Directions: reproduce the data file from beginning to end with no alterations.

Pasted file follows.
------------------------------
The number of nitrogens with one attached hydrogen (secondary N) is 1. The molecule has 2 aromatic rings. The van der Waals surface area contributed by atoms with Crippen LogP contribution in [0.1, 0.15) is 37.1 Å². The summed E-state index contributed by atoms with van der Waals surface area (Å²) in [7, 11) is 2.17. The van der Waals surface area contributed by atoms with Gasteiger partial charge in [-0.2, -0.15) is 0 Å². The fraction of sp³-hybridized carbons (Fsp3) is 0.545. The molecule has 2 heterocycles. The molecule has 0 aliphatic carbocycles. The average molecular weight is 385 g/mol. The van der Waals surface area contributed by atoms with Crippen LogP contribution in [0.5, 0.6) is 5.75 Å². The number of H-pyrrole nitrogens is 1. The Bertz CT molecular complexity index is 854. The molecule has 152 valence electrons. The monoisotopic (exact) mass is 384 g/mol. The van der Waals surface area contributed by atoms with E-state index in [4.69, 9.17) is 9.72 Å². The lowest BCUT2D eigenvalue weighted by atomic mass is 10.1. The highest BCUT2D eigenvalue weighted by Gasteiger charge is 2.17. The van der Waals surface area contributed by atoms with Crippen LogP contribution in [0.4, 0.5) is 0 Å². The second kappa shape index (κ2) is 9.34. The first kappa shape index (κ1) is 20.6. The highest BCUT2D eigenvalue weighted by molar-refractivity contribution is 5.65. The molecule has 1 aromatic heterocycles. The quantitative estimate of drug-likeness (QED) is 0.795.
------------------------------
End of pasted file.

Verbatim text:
The number of nitrogens with one attached hydrogen (secondary N) is 1. The molecule has 2 aromatic rings. The van der Waals surface area contributed by atoms with Crippen LogP contribution in [0.1, 0.15) is 37.1 Å². The summed E-state index contributed by atoms with van der Waals surface area (Å²) in [7, 11) is 2.17. The van der Waals surface area contributed by atoms with Gasteiger partial charge in [-0.2, -0.15) is 0 Å². The fraction of sp³-hybridized carbons (Fsp3) is 0.545. The molecule has 2 heterocycles. The molecule has 0 aliphatic carbocycles. The average molecular weight is 385 g/mol. The van der Waals surface area contributed by atoms with Crippen LogP contribution in [0.5, 0.6) is 5.75 Å². The number of H-pyrrole nitrogens is 1. The Bertz CT molecular complexity index is 854. The molecule has 152 valence electrons. The monoisotopic (exact) mass is 384 g/mol. The van der Waals surface area contributed by atoms with E-state index in [4.69, 9.17) is 9.72 Å². The lowest BCUT2D eigenvalue weighted by atomic mass is 10.1. The highest BCUT2D eigenvalue weighted by Gasteiger charge is 2.17. The van der Waals surface area contributed by atoms with Crippen LogP contribution in [0.4, 0.5) is 0 Å². The second kappa shape index (κ2) is 9.34. The first kappa shape index (κ1) is 20.6. The highest BCUT2D eigenvalue weighted by molar-refractivity contribution is 5.65. The molecule has 1 aromatic heterocycles. The quantitative estimate of drug-likeness (QED) is 0.795.